I work with some adult ESL learners who worry about their pronunciation. They are concerned that since they learn English as an adult, it is impossible to pronounce certain words correctly. But there are some pronunciation tips that can help them master those words.
Some grew up in languages that do not share certain sounds with English, such as the letter “r” for example. Some Asian languages do not have this sound, and often would substitute the sound “l” for “r”. Although most people can figure out the intended meaning from the context, it doesn’t feel good to be asked to repeat all the time.
I know some people are uncomfortable talking on the phone in English. They worry that others cannot understand them. I want to assure you that there are only certain sounds that can potentially present a problem. So you can go ahead and talk with people on the phone. Just work on those few sounds. And there aren’t that many of them.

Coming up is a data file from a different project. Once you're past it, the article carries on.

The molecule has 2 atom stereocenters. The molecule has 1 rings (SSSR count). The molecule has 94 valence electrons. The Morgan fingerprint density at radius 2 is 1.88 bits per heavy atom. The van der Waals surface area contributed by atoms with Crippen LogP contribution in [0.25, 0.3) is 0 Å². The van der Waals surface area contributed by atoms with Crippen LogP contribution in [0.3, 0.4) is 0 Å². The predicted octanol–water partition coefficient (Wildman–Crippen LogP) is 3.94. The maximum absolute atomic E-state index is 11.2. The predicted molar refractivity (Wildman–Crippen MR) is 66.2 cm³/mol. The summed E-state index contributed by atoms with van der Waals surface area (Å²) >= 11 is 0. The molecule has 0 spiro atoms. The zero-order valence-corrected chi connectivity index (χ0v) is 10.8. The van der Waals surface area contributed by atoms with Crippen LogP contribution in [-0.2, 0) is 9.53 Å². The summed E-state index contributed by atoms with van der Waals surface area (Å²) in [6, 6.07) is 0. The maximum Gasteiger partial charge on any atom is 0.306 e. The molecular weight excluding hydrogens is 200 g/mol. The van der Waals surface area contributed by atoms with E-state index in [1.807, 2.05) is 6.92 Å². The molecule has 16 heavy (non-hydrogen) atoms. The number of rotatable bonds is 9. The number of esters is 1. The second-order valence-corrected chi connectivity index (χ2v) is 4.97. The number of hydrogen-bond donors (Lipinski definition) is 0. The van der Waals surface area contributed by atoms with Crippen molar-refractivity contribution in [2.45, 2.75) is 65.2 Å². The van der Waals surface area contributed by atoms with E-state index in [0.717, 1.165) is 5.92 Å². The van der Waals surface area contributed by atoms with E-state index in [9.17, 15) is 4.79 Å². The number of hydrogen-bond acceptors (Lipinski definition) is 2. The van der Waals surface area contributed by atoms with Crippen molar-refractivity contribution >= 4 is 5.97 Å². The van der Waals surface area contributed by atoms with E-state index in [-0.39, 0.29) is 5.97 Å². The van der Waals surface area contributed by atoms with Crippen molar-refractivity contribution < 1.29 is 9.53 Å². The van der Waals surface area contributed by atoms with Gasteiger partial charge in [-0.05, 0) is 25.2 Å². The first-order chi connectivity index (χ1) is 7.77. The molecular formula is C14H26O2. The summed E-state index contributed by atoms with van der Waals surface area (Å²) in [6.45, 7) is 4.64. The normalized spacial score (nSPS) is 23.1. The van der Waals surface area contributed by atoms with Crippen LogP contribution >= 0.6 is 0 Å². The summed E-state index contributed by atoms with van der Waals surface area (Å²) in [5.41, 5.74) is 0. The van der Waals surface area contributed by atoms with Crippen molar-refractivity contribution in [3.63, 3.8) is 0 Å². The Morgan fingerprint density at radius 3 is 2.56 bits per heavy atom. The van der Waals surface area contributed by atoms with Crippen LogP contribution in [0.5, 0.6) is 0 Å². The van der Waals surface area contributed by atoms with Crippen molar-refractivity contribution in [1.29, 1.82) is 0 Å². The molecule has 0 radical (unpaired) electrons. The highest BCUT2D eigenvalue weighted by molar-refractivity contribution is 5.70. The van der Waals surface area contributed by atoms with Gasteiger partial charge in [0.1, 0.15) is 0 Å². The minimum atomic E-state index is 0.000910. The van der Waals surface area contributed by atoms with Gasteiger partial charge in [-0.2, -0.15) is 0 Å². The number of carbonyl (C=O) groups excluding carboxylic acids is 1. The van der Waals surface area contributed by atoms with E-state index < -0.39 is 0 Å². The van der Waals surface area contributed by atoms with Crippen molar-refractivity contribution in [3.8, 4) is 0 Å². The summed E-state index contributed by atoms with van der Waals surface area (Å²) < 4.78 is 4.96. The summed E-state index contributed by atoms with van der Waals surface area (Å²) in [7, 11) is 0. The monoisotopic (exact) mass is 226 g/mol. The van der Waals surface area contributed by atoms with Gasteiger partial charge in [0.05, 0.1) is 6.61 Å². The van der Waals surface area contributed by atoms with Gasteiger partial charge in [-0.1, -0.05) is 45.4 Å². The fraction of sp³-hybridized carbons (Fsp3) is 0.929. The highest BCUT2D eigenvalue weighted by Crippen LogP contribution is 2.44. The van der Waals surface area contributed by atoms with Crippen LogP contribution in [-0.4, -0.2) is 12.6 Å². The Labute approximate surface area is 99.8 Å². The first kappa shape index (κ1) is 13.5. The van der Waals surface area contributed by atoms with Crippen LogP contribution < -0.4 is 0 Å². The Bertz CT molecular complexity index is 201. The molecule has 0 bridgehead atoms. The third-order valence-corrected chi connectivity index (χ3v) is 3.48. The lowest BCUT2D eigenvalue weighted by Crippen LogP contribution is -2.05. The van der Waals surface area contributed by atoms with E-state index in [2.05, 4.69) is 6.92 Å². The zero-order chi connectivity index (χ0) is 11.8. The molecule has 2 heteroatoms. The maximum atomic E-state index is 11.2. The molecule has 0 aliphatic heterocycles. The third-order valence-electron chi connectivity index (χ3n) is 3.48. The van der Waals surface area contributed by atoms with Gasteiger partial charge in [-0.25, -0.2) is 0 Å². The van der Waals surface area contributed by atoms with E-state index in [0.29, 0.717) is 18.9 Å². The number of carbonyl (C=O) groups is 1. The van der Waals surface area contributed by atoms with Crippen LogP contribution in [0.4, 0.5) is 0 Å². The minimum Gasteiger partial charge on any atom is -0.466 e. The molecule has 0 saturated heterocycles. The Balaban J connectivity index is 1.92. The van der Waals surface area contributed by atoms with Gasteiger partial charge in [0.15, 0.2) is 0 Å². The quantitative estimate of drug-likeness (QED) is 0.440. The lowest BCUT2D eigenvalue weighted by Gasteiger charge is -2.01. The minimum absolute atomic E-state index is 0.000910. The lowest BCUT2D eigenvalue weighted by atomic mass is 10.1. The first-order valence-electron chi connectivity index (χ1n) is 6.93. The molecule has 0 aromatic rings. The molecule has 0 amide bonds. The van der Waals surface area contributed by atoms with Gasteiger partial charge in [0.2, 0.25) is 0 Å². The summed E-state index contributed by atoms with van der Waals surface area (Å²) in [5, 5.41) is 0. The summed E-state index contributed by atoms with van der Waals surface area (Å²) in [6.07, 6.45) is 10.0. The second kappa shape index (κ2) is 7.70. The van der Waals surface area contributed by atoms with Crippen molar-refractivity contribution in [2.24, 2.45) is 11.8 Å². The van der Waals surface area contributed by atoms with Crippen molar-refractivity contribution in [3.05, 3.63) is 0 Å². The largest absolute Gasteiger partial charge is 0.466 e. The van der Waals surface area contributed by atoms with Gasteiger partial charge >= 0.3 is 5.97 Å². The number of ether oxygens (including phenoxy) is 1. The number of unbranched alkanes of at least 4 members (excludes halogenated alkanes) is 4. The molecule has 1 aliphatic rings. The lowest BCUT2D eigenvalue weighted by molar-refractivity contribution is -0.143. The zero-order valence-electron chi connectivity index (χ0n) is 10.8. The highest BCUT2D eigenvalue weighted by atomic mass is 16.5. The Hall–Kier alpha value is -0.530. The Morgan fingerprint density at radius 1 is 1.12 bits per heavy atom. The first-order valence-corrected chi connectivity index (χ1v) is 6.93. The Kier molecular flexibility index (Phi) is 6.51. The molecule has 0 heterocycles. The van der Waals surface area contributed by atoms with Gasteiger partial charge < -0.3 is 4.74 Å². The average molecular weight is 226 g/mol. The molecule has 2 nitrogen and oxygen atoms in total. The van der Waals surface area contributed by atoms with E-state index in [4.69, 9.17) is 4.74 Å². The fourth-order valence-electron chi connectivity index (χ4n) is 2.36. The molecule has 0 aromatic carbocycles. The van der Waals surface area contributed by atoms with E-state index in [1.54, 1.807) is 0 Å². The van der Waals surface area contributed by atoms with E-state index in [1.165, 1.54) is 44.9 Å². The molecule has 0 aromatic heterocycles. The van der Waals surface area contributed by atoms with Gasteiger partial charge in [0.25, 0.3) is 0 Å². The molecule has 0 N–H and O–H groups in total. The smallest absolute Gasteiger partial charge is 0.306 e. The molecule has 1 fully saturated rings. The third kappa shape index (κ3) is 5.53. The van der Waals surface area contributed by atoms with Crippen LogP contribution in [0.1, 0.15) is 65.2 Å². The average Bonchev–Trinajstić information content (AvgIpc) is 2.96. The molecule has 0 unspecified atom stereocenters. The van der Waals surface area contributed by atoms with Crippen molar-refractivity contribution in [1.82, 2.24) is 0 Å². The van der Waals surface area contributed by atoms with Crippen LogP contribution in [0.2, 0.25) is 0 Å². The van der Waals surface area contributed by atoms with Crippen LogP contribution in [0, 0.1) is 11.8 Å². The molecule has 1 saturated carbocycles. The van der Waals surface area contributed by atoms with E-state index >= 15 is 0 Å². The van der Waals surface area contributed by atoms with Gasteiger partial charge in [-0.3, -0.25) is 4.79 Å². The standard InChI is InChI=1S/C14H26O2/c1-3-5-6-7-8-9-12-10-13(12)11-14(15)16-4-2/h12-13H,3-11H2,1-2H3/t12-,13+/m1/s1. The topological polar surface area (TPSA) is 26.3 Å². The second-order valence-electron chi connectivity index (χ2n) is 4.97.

Pronunciation tips on several sounds
I believe it is possible to learn the mechanics of certain sounds even if you did not grow up with it. The article How to pronounce the sounds r, p, v, and th for ESL learners goes into the specifics of several sounds.
If Spanish is your native language, the sound “p” could come across as soft. For example, you mean to say “Paul.” However, the soft “p” in Spanish may sound like “ball.” There are techniques in the article to show you how to make the “p” sound stronger.
Another sound that is not common in Spanish is “th.” (However, I remember a friend who speaks Castellano uses the “th” sound.) The article goes into how to produce the “th.”
You can read these tips in How to pronounce the sounds r, p, v, and th for ESL learners here.
If you find this blog helpful, here is one on How to learn English in a natural way.
Estrella Chan coaches immigrants and international professionals in English fluency, interview skills, and public speaking. To schedule a session with her, please email firstname.lastname@example.org
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